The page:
Zygon

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For the academic journal, see Zygon (journal).
Doctor Who alien
Zygon (Doctor Who monster).jpg
Zygons
Type Shapechanging humanoids
Affiliated with Zygon Empire
Home planet Unknown (possibly Zygor)
First appearance Terror of the Zygons

The Zygons are a fictional extraterrestrial race in the long-running British science fiction television programme Doctor Who. The Zygons have shape-shifting abilities, allowing them to replicate the appearance of another being, but they must keep the subject alive in order to use its body print. This skill was vital in their concealment and in their scheme to seize power despite their small numbers along with their organic space craft.

The Zygons returned in 2013 in "The Day of the Doctor", the 50th anniversary episode of the program.[1]

Tenth Doctor actor David Tennant has stated that they are his favourite monsters from Doctor Who.[2]

Appearances[edit]

Television[edit]

The Zygons first appeared in the 1975 serial Terror of the Zygons, where they planned to conquer Earth after the Zygon homeworld was destroyed in a stellar explosion. One such craft, whose occupants are led by warlord Broton, crash landed into Loch Ness. The Zygons intended to use a Skarasen, a creature whose lactic fluid they feed on and was called the Loch Ness Monster by the general public, to attack an energy conference in London as part of a bid to conquer Earth for colonization by a refugee fleet. The plan was foiled with Broton and his crew killed as a result of the intervention of the Fourth Doctor and the United Nations Intelligence Taskforce (UNIT) while the Skarasen retreats to Loch Ness.

The Zygons are briefly mentioned (but not seen) in Eleventh Doctor episode "The Pandorica Opens" as one of the many races in an alliance against the Doctor. In the 2012 episode, "The Power of Three", a Zygon ship is beneath the Savoy Hotel where the Doctor takes Amy Pond and Rory Williams on their wedding anniversary. However, all the Zygons in the story are seen in the guises of hotel staff. The Zygons are formally reintroduced in the "The Day of the Doctor" special, hinting the stellar explosion (said, in their origin story in 1975, to have destroyed their homeworld) was caused by the Time War. Having arrived in Elizabethan England, a squad placed themselves in suspended animation to bide their time until awakening in 2013 to infiltrate the Tower of London's Black Archive in the guise of UNIT members. The scheme is foiled thanks to the intervention of the Tenth Doctor, the Eleventh Doctor and the War Doctor- the Doctor who actively fought in the Time War, originating between the Eight and Ninth Doctors- who arrange for a truce to be drawn up between the humans and their Zygon doppelgängers when UNIT threatened to detonate a nuclear bomb to prevent the Zygons gaining access to UNIT's archives of recovered alien technology.[3][4]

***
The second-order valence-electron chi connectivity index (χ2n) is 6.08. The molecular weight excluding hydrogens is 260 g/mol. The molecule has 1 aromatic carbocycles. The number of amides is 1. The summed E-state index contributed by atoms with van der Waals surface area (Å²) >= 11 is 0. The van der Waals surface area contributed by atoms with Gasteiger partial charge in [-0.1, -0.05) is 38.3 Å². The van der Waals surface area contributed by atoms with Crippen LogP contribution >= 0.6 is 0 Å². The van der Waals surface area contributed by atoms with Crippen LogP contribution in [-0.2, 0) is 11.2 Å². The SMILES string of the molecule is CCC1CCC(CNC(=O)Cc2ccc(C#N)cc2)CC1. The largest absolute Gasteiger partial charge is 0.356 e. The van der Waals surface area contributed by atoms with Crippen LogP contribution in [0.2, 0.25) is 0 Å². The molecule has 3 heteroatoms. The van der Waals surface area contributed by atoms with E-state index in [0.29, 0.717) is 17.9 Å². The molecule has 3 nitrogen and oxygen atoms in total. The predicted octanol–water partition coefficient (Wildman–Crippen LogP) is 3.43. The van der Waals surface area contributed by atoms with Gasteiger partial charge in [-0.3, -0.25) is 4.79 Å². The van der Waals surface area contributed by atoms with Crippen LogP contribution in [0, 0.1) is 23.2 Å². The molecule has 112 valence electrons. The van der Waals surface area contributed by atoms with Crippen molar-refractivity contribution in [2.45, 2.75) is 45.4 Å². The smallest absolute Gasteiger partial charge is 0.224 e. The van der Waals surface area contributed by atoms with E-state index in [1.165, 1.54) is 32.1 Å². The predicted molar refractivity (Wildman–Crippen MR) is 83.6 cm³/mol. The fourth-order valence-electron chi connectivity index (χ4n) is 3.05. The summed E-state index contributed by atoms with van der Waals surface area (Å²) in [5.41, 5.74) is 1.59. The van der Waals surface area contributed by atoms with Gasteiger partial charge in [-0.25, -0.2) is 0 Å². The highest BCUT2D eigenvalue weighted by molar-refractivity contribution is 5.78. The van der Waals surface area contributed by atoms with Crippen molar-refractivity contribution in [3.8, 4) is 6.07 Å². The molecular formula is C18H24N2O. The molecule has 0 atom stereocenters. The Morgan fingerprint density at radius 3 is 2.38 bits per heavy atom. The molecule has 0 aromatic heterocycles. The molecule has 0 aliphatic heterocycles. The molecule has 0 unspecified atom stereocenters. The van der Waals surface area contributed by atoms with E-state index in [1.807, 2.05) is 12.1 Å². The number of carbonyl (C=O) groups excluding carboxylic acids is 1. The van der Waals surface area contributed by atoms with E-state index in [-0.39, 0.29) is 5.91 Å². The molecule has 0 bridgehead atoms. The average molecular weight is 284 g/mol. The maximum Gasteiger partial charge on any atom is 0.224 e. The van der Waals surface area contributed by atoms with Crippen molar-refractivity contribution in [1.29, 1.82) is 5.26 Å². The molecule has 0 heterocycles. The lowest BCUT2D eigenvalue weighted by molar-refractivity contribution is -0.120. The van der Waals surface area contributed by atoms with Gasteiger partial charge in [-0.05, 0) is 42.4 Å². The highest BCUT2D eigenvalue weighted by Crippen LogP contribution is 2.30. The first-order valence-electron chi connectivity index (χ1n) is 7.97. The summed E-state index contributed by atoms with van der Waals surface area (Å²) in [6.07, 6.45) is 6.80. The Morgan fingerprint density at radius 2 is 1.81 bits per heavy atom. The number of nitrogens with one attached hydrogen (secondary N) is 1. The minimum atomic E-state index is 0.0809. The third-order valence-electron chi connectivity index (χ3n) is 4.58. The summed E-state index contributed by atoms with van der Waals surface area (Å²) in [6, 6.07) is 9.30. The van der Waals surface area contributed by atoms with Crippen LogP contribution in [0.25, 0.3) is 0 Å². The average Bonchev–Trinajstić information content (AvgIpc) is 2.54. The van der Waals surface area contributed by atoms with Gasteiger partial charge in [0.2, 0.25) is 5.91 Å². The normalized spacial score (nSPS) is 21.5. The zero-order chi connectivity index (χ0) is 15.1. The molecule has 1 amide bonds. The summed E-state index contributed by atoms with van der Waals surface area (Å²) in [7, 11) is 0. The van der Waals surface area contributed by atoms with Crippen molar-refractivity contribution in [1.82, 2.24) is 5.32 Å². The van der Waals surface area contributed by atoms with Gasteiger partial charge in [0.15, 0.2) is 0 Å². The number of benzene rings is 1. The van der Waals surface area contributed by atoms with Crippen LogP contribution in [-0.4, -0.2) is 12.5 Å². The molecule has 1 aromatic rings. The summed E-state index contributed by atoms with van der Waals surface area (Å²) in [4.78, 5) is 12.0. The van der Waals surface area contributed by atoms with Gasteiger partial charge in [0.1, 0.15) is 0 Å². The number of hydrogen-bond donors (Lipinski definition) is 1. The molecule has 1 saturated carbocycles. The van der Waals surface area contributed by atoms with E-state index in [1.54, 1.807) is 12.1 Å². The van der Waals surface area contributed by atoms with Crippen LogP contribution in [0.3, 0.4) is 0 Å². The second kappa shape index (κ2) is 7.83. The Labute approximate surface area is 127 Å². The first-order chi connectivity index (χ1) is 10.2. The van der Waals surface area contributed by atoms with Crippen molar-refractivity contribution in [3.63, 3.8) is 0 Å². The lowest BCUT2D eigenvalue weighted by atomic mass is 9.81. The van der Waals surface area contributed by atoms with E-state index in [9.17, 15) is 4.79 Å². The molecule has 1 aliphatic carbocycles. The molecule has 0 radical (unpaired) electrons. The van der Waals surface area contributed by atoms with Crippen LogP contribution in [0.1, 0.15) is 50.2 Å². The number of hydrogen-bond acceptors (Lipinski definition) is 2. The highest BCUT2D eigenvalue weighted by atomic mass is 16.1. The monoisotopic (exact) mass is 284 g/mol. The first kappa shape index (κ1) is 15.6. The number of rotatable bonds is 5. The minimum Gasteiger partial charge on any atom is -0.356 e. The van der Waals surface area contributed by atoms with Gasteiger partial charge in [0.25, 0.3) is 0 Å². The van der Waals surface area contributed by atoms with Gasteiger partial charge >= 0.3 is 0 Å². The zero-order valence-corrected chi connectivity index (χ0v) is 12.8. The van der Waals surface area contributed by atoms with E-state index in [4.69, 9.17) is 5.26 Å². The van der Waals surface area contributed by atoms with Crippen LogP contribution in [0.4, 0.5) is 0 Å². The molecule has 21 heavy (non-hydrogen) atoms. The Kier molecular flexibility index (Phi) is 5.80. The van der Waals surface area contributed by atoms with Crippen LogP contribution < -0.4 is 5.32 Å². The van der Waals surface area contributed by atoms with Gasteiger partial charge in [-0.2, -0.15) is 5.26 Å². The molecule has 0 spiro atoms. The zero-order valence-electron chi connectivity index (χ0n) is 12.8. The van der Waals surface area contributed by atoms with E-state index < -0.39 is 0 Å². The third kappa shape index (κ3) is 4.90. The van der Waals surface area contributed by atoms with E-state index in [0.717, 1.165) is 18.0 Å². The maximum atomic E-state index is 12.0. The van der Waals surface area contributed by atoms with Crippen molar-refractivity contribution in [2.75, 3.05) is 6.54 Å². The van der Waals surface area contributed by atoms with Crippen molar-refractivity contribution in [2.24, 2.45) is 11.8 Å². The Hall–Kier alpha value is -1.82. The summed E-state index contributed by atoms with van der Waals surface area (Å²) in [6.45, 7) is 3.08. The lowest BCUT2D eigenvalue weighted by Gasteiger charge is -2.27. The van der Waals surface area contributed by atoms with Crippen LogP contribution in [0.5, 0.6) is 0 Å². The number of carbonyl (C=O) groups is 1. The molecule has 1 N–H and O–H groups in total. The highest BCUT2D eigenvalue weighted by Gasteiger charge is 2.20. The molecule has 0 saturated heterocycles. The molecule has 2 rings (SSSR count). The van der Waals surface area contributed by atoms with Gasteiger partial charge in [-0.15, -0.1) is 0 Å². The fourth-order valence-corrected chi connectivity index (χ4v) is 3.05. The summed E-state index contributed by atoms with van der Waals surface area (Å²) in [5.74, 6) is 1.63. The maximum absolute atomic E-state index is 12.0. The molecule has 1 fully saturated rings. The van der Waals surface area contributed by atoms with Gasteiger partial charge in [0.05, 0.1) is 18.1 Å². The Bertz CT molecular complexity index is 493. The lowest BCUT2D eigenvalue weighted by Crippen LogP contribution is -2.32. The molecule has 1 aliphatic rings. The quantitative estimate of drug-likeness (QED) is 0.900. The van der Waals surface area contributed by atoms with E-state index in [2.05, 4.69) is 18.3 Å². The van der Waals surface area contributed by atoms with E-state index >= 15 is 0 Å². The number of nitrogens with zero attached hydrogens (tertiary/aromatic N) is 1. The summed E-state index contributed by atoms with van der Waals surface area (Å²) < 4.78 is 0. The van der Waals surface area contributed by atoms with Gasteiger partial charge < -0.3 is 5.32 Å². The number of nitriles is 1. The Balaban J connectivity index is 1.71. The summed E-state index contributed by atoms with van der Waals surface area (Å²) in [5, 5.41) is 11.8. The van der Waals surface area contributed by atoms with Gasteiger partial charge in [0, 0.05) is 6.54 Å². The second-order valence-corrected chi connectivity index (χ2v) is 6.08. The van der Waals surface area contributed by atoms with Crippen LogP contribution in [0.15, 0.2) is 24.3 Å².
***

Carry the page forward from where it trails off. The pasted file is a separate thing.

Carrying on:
Print[edit]

The episode was novelized by Target in 1976, written by Terrance Dicks, under the title Doctor Who and the Loch Ness Monster.[5] The book further expounded on the concept of the Zygon "sting," poisonous barbs protruding from their hands, which explains why, in the television episode, the Zygons were able to inflict pain on other beings with a mere touch. (The original shooting script for the episode also included references to the sting but the on-screen portrayal of the concept failed to make it clear to the audience.)

The comic story "Skywatch-7", written by Alan McKenzie (under the pseudonym "Maxwell Stockbridge") and illustrated by Mick Austin, features a UNIT team encountering a single Zygon at a remote base. It was first published, in two parts, in Doctor Who Monthly #58 and the Doctor Who Winter Special 1981.

The Eighth Doctor encountered the Zygons in the spin-off novel The Bodysnatchers by Mark Morris,[6] which also named the now-destroyed Zygon homeworld as Zygor. The novel also revealed that Zygor had been destroyed as a result of an attack by an arachnid alien race from Tau Ceti, the Xaranti.

The Zygons appear in the New Series Adventures novel Sting of the Zygons by Stephen Cole,[7] featuring the Tenth Doctor and Martha Jones, which is set in the Lake District in 1909.

Audio[edit]

The Zygons have been featured in three audio plays produced by BBV, Homeland by Paul Dearing, Absolution (not to be confused with the Big Finish play Absolution) by Paul Ebbs and The Barnacled Baby by Anthony Keetch.

They made their Big Finish debut in the Eighth Doctor audio adventure The Zygon Who Fell to Earth by Paul Magrs and returned in Death in Blackpool by Alan Barnes.

Merchandise[edit]

The Zygons were featured in the second Doctor Who Weetabix promotional set, and were card number 9 in the Typhoo tea card set. Harlequin Miniatures produced two 28mm figures, and Fine Art Castings produced two Zygon figurines, sized 80mm and 40mm.

In 2008, a Zygon figure was released by Character Options in the first wave of their classic Doctor Who toy line.

On 26th June 2014 a Zygon as featured in The Day of the Doctor is scheduled to be released as part of the ongoing Doctor Who figurine collection from Eaglemoss. The Zygon will be the 23rd in the regular line of releases.

Zygon (BBV production)[edit]

Zygon is a spin-off drama production from BBV, featuring the Zygons. Early drafts were written by Lance Parkin, and later ones by Jonathan Blum, although both authors removed their names from the final version (which was heavily rewritten again). It was eventually released in 2008 as Zygon: When being you just isn't enough (with an 18 certificate due to scenes of an adult nature), after a post-production period of about 5 years.

References[edit]

External links[edit]